I'm looking forward to attending the 3rd International Symposium on Languages for Specific Purposes in Phoenix this week. Not only will I be able to see wonderful colleagues and friends (too many to list here), I always come away from this conference (and the CIBER Business Language conferences that have been folded into this one) with new ideas and renewed energy.
A quick glance at the conference program, and you can see that many languages are represented, many professions and many approaches. Whenever there are speakers from the professional world, I always take away tidbits of information that I can work into my activities, so I'm happy to see that there is a panel on Friday evening. I also want to learn more about Spanish for the health professions because we have a lot of student demand for that, but no course. (I haven't blogged yet about my student's independent study this semester in which she is working at a local hospital and writing up case studies that I plan to use in my classes in the future to help students understand the complexities of languages, cultures and health encounters.) So I'm happy to see a workshop and sessions about health care.
On Friday I'll be giving a talk over the lunch hour: "Less Specific Purposes for LSP: The Skills Students Need in College." I'm listing below all the resources that I will mention during my talk, kind of a "digital handout" for anyone who wants to follow up on anything I mention.
Part I. What college students need
In college, students cannot predict the vicissitudes of their career paths—even if they feel confident in their vision of their future.
Interviews with my former students show us that their career paths look quite different than they had hoped or imagined.
- Playlist with all alumni interviews. (I have since improved my video skills!)
- Interview with alum who encourages students to keep an open mind in college and about what they will do after college.
- Interview with alum who advises current students to practice their Spanish, work on their grammar and build a strong foundation for communication.
- Interview with alum whose first job out of college was in the insurance field and did not have the specific vocabulary she needed--but who was thinking about researching and creating a guide for herself and others.
In the world of work, competencies that denote a broad sense of “professionalism” are prized.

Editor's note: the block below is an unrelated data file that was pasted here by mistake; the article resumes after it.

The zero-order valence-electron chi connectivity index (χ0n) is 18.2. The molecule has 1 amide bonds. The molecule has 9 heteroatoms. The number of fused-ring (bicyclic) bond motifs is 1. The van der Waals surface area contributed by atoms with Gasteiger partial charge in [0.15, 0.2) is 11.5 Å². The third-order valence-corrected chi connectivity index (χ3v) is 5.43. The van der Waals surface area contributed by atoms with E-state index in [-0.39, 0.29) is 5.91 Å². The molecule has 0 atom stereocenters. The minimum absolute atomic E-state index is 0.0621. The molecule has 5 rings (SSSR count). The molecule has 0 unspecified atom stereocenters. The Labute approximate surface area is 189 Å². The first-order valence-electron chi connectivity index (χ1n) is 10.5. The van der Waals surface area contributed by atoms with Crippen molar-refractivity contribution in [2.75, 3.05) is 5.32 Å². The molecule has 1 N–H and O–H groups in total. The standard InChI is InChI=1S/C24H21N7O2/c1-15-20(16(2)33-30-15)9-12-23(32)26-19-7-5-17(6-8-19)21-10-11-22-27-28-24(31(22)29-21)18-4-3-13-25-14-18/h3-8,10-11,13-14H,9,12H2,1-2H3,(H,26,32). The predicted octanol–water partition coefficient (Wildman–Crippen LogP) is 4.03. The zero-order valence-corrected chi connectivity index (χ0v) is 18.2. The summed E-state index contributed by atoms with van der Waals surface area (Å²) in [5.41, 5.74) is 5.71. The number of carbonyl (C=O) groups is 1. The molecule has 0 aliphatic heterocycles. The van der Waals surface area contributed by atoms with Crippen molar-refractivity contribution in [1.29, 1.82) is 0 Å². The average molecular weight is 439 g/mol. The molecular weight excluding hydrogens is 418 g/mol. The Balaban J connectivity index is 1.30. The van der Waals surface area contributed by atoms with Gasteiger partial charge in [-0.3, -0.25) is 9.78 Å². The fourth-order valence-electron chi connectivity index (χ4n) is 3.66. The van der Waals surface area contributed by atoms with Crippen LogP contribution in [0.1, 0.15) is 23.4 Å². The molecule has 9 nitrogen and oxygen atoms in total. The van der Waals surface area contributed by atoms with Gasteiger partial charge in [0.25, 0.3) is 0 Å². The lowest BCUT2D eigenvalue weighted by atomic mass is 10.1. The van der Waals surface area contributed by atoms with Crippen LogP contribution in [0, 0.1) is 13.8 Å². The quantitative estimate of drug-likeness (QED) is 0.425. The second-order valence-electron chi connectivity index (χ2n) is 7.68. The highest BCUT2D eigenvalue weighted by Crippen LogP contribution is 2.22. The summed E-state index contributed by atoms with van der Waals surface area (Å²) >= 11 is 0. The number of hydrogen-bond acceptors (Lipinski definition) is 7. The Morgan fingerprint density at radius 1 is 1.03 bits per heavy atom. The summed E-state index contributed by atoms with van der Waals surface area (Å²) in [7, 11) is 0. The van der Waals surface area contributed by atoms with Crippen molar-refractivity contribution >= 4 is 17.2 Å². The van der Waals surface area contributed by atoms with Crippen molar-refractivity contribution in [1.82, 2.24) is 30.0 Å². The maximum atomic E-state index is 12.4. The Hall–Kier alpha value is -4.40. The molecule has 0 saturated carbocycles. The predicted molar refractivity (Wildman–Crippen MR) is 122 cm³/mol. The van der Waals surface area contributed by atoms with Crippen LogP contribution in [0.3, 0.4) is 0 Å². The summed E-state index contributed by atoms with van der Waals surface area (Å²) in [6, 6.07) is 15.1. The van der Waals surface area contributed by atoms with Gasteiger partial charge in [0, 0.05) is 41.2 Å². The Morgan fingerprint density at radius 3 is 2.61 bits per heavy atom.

- Career advice from Mark Wehling, an Illinois alum with fascinating international experiences who tells students that "communication" is the key to success. And in case you're interested, this is the career advice from an alum who works in Chile, this is the career advice from an alum who was working in Dubai, and here's more information about the networking project.
- A list of attributes employers seek on a candidate's resume, 2014.
- Attributes Employers Want to See on New College Graduate's Resumes, 2015.
In the literature, a profile of “The Bilingual Professional” emerges across pLrofessions.
- Soria Colomer, Oregon State University. You can see a list of some of Soria's publications here, These two articles are particularly pertinent:
- Colomer, S.E. (2010). Dual role interpreters: Spanish teachers in new Latino communities. Hispania, 93,490-503.
- Colomer, S.E., & Harklau, L. (2009). Spanish teachers as impromptu translators and liaisons in new Latino communities. Foreign Language Annals, 42, 658-672.
- Lissette Piedra, University of Illinois, Urbana-Champaign.
- I quoted from: Deirdre Lanesskog, Lissette M. Piedra & Stephanie Maldonado. "Beyond Bilingual and Bicultural: Serving Latinos in a New-Growth Community." Journal of Ethnic & Cultural Diversity in Social Work. 24.4 (2015): 300-317.
- You might also be interested in the book she co-edited: Buki, Lydia P. and Lissette M.Piedra. Creating Infrastructures for Latino Mental Health. New York: Springer. 2011.
- Glenn Martinez, The Ohio State University. You can see many of his publications here. I quoted from:
- Martinez, Glenn. "Against Medical Spanish: Spanish in the Health Professions Yesterday, Today, and Tomorrow." ADFL Bulletin 44.1 (2016): forthcoming.
In our survey, another profile emerges: community service learning students who “try on” professions and explore language/career connections.
Rejane Dias (graduate student, University of Illiois) and I surveyed the Illinois students enrolled in Spanish community service learning courses over two years. The results are unpublished so far.
Part II. What we need to teach
Numbers: understanding, saying and manipulating.
You can find many intake forms, from many professions in both English and Spanish by doing simple search for "intake forms" in Google Images. (Here's an example in Spanish.)
Inquiry project on public policies and immigration is described fully in my chapter:
YouTube channel that has helpful information about interpreting. Here's one of their videos.